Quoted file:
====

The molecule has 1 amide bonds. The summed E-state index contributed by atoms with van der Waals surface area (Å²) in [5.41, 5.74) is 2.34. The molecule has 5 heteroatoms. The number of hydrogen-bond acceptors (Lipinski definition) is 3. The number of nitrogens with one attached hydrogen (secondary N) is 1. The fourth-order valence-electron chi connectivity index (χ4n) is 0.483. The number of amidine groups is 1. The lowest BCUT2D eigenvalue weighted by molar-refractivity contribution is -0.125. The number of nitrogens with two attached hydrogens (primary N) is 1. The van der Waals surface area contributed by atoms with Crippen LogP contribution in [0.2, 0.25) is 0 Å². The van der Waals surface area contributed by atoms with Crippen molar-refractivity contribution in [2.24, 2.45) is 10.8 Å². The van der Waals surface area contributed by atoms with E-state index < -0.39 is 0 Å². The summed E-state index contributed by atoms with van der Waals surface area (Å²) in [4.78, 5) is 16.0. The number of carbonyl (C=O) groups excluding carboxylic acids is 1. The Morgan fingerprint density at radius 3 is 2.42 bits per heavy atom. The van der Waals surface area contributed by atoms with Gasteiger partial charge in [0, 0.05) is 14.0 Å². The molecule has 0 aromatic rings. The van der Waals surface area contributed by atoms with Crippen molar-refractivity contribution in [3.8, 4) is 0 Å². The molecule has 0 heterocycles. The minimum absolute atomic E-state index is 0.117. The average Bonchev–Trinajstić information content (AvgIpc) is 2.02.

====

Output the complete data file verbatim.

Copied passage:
The molecule has 1 amide bonds. The summed E-state index contributed by atoms with van der Waals surface area (Å²) in [5.41, 5.74) is 2.34. The molecule has 5 heteroatoms. The number of hydrogen-bond acceptors (Lipinski definition) is 3. The number of nitrogens with one attached hydrogen (secondary N) is 1. The fourth-order valence-electron chi connectivity index (χ4n) is 0.483. The number of amidine groups is 1. The lowest BCUT2D eigenvalue weighted by molar-refractivity contribution is -0.125. The number of nitrogens with two attached hydrogens (primary N) is 1. The van der Waals surface area contributed by atoms with Crippen LogP contribution in [0.2, 0.25) is 0 Å². The van der Waals surface area contributed by atoms with Crippen molar-refractivity contribution in [2.24, 2.45) is 10.8 Å². The van der Waals surface area contributed by atoms with E-state index < -0.39 is 0 Å². The summed E-state index contributed by atoms with van der Waals surface area (Å²) in [4.78, 5) is 16.0. The number of carbonyl (C=O) groups excluding carboxylic acids is 1. The Morgan fingerprint density at radius 3 is 2.42 bits per heavy atom. The van der Waals surface area contributed by atoms with Gasteiger partial charge in [0, 0.05) is 14.0 Å². The molecule has 0 aromatic rings. The van der Waals surface area contributed by atoms with Crippen molar-refractivity contribution in [3.8, 4) is 0 Å². The molecule has 0 heterocycles. The minimum absolute atomic E-state index is 0.117. The average Bonchev–Trinajstić information content (AvgIpc) is 2.02.